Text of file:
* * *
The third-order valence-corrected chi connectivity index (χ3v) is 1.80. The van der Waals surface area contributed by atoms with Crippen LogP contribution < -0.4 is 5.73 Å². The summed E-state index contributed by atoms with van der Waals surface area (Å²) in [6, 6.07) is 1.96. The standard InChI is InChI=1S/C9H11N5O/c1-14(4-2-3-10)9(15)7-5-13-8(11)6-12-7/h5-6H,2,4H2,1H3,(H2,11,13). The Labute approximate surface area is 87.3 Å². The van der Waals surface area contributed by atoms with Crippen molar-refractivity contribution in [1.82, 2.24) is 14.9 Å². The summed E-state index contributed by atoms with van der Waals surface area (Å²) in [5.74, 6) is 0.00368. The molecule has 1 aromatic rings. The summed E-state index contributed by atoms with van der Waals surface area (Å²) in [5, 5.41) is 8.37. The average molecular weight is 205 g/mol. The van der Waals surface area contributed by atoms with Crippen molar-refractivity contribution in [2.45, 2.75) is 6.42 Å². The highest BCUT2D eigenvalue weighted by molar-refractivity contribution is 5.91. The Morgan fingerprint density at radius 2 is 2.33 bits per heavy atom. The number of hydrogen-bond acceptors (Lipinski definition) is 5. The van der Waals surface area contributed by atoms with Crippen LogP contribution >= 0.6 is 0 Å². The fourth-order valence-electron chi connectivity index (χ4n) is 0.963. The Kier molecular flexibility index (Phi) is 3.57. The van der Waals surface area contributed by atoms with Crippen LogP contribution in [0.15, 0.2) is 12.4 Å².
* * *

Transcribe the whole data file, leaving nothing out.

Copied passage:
The third-order valence-corrected chi connectivity index (χ3v) is 1.80. The van der Waals surface area contributed by atoms with Crippen LogP contribution < -0.4 is 5.73 Å². The summed E-state index contributed by atoms with van der Waals surface area (Å²) in [6, 6.07) is 1.96. The standard InChI is InChI=1S/C9H11N5O/c1-14(4-2-3-10)9(15)7-5-13-8(11)6-12-7/h5-6H,2,4H2,1H3,(H2,11,13). The Labute approximate surface area is 87.3 Å². The van der Waals surface area contributed by atoms with Crippen molar-refractivity contribution in [1.82, 2.24) is 14.9 Å². The summed E-state index contributed by atoms with van der Waals surface area (Å²) in [5.74, 6) is 0.00368. The molecule has 1 aromatic rings. The summed E-state index contributed by atoms with van der Waals surface area (Å²) in [5, 5.41) is 8.37. The average molecular weight is 205 g/mol. The van der Waals surface area contributed by atoms with Crippen molar-refractivity contribution in [2.45, 2.75) is 6.42 Å². The highest BCUT2D eigenvalue weighted by molar-refractivity contribution is 5.91. The Morgan fingerprint density at radius 2 is 2.33 bits per heavy atom. The number of hydrogen-bond acceptors (Lipinski definition) is 5. The van der Waals surface area contributed by atoms with Crippen LogP contribution >= 0.6 is 0 Å². The fourth-order valence-electron chi connectivity index (χ4n) is 0.963. The Kier molecular flexibility index (Phi) is 3.57. The van der Waals surface area contributed by atoms with Crippen LogP contribution in [0.15, 0.2) is 12.4 Å².